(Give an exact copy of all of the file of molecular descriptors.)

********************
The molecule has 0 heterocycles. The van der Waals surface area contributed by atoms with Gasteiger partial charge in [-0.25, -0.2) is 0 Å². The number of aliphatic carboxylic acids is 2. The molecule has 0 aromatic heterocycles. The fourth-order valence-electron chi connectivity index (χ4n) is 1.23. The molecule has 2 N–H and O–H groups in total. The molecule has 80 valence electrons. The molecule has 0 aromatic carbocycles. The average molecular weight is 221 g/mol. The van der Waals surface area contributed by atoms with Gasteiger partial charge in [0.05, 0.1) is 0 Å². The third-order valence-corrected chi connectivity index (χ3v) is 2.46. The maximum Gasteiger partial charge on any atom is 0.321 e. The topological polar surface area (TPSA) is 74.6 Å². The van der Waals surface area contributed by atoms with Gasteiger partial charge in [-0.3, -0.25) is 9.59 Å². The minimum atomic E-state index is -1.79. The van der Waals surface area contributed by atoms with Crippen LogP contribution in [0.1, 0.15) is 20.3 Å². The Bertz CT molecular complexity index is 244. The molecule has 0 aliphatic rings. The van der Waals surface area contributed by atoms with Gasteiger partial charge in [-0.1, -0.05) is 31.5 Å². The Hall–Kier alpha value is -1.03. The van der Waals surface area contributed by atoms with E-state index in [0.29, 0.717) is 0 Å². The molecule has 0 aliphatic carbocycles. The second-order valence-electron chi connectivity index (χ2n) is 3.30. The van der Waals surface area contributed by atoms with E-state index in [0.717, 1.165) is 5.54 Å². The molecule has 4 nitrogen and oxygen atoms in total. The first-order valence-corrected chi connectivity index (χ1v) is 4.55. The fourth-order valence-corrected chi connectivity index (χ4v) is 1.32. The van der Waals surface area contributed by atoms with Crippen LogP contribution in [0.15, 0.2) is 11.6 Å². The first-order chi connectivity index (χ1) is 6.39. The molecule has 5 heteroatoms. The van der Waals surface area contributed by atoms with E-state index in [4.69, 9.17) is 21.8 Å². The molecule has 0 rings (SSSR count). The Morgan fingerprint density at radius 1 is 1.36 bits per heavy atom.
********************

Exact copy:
The molecule has 0 heterocycles. The van der Waals surface area contributed by atoms with Gasteiger partial charge in [-0.25, -0.2) is 0 Å². The number of aliphatic carboxylic acids is 2. The molecule has 0 aromatic heterocycles. The fourth-order valence-electron chi connectivity index (χ4n) is 1.23. The molecule has 2 N–H and O–H groups in total. The molecule has 80 valence electrons. The molecule has 0 aromatic carbocycles. The average molecular weight is 221 g/mol. The van der Waals surface area contributed by atoms with Gasteiger partial charge in [0.05, 0.1) is 0 Å². The third-order valence-corrected chi connectivity index (χ3v) is 2.46. The maximum Gasteiger partial charge on any atom is 0.321 e. The topological polar surface area (TPSA) is 74.6 Å². The van der Waals surface area contributed by atoms with Gasteiger partial charge in [-0.3, -0.25) is 9.59 Å². The minimum atomic E-state index is -1.79. The van der Waals surface area contributed by atoms with Crippen LogP contribution in [0.1, 0.15) is 20.3 Å². The Bertz CT molecular complexity index is 244. The molecule has 0 aliphatic rings. The van der Waals surface area contributed by atoms with Gasteiger partial charge in [-0.1, -0.05) is 31.5 Å². The Hall–Kier alpha value is -1.03. The van der Waals surface area contributed by atoms with E-state index in [0.29, 0.717) is 0 Å². The molecule has 0 aliphatic carbocycles. The second-order valence-electron chi connectivity index (χ2n) is 3.30. The van der Waals surface area contributed by atoms with E-state index in [0.717, 1.165) is 5.54 Å². The molecule has 4 nitrogen and oxygen atoms in total. The first-order valence-corrected chi connectivity index (χ1v) is 4.55. The fourth-order valence-corrected chi connectivity index (χ4v) is 1.32. The van der Waals surface area contributed by atoms with Crippen LogP contribution in [0.15, 0.2) is 11.6 Å². The first-order chi connectivity index (χ1) is 6.39. The molecule has 5 heteroatoms. The van der Waals surface area contributed by atoms with E-state index in [4.69, 9.17) is 21.8 Å². The molecule has 0 rings (SSSR count). The Morgan fingerprint density at radius 1 is 1.36 bits per heavy atom.